Swedish focus on earthquake protection

04 November 2011

Swedish nuclear power plant operators will incorporate improvements highlighted by stress tests with a pre-existing program to standardise safety in earthquake scenarios. 


Oskarshamn 3 (OKG)
Oskarshamn 3 (Image: OKG)
Some 34 countries are participating in a project led by the European Commission to put nuclear power plants through paper-based analyses where they are subjected to extreme circumstances and events such as natural disasters. The aim is to find the ultimate resilience of procedures and safety engineering and identify any 'cliff-edge' effects where the loss of a certain system may make a serious accident unavoidable.


On a common schedule, many of the countries have in recent days confirmed that their nuclear power plants are properly sited, designed and managed. However, a statement from the Swedish Radiation Safety Authority (SSM) frankly pointed out that: "What we can already see is that some plants do not fully meet requirements in the case of earthquakes. Here we will need to take action."


Jan Hanberg, SSM's head of radiation protection who led the stress test program, explained to World Nuclear News that there were no specific earthquake requirements in the early days of the Swedish nuclear program. The country relied on the intrinsic strength of each design in scenarios of strong earthquakes, which are highly unlikely due to Sweden's geology. Of the country's ten reactors, only Oskarshamn 3 and Forsmark 3 were licensed to specific earthquake resistance standards.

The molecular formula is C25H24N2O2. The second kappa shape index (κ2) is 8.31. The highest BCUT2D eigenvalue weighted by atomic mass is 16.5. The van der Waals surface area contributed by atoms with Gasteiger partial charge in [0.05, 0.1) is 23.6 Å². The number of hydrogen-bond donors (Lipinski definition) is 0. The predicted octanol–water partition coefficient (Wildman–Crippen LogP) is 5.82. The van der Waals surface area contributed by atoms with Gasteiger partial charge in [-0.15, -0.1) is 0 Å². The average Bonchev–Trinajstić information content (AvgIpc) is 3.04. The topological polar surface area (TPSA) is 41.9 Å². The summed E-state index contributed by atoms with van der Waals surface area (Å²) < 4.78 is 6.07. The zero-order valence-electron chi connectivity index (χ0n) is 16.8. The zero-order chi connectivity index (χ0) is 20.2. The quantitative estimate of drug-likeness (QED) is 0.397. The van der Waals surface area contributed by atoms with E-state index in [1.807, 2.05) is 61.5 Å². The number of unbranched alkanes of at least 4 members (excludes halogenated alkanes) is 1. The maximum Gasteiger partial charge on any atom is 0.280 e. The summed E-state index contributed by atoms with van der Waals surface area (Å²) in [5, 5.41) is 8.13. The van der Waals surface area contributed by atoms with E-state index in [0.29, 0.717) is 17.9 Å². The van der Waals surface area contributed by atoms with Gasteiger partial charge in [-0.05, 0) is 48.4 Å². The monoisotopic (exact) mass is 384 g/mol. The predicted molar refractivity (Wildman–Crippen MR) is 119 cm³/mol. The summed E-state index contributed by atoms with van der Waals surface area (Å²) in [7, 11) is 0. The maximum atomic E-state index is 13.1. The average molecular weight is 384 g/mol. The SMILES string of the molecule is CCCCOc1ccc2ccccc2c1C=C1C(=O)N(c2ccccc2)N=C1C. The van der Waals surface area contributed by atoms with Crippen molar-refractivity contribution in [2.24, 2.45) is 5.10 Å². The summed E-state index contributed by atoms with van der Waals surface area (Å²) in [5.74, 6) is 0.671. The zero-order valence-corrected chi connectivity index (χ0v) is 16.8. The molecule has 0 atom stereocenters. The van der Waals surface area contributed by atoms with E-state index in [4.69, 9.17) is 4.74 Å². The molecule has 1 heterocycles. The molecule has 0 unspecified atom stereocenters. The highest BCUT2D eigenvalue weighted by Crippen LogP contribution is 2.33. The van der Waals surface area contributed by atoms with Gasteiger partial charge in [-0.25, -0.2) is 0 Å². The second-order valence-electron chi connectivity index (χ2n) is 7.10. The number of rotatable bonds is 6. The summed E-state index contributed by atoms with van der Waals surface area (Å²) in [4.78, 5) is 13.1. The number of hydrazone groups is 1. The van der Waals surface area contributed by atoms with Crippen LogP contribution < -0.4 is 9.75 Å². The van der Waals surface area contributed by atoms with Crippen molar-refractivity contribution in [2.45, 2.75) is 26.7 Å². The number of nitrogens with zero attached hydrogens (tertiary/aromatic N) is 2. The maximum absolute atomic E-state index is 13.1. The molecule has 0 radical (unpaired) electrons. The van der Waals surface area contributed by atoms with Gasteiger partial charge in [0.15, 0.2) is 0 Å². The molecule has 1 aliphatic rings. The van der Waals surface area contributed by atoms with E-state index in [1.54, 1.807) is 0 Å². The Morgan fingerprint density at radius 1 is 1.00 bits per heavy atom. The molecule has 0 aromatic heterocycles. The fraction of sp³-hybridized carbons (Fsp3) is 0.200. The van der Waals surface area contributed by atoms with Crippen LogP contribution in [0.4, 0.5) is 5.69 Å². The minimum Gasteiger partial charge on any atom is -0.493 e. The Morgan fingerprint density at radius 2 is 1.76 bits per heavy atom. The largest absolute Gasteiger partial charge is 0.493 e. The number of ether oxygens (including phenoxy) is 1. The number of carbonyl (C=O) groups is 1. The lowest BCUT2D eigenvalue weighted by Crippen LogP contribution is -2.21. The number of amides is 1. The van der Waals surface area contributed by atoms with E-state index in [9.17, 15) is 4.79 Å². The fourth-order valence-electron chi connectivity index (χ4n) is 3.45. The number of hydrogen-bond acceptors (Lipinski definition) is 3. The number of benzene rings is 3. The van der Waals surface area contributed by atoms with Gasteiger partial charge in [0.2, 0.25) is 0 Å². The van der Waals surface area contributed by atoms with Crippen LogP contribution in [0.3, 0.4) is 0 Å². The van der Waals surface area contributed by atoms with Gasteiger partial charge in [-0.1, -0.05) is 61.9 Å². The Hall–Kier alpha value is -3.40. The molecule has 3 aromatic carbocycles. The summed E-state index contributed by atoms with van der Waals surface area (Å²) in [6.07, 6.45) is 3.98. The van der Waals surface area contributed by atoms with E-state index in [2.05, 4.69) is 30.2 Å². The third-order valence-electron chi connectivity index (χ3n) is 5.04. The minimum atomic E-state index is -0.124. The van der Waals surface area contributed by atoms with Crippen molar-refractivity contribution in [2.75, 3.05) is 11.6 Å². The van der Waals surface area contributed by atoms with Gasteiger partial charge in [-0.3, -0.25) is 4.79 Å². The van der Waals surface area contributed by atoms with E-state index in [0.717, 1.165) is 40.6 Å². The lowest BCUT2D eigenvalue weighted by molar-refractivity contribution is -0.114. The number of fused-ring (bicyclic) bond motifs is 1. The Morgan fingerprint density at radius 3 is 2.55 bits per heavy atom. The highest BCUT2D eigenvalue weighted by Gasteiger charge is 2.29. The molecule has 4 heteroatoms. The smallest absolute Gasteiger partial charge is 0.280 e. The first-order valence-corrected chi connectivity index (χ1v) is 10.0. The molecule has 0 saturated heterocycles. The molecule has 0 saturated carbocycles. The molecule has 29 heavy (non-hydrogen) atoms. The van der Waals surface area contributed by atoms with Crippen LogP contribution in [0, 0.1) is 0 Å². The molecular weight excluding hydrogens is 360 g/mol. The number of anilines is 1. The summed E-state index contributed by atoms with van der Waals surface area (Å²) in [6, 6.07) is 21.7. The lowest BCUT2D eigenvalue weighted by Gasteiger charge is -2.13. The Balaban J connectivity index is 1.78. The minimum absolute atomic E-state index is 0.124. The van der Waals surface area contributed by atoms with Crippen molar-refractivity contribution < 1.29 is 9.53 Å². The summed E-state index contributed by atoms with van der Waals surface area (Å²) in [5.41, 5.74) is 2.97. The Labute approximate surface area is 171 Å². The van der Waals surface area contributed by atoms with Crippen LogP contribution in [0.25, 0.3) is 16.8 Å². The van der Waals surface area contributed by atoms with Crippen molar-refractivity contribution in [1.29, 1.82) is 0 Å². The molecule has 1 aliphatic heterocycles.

This potential gap in safety was addressed during 2005 by new earthquake-specific regulation imposed in a way that gave operators until 2013 to ensure their existing plants met requirements. Stress tests, however, had to be conducted based on the plant status as of 1 July this year. Hanberg told WNN that nuclear plant operators will continue to work towards the 2013 deadline, but may introduce additional safety measures in light of what has been learned through the stress tests. That may require a revision of the 2013 deadline, he said, depending on the programs of work agreed by SSM and the operators over the next month.


Some work will also be needed to ensure safety in scenarios involving a site with multiple reactors challenged simultaneously. SSM wants to be certain there will be sufficient command, control and fire-fighting capability.


Separately, SSM noted that Swedish nuclear power plants have excellent protection against radioactive release during accident scenarios. As part of learning from the 1979 accident at Three Mile Island in the USA all Swedish nuclear power plants were required to have filters to reduce the amount of radioactive material that would be released in an accident.
Researched and written
by World Nuclear News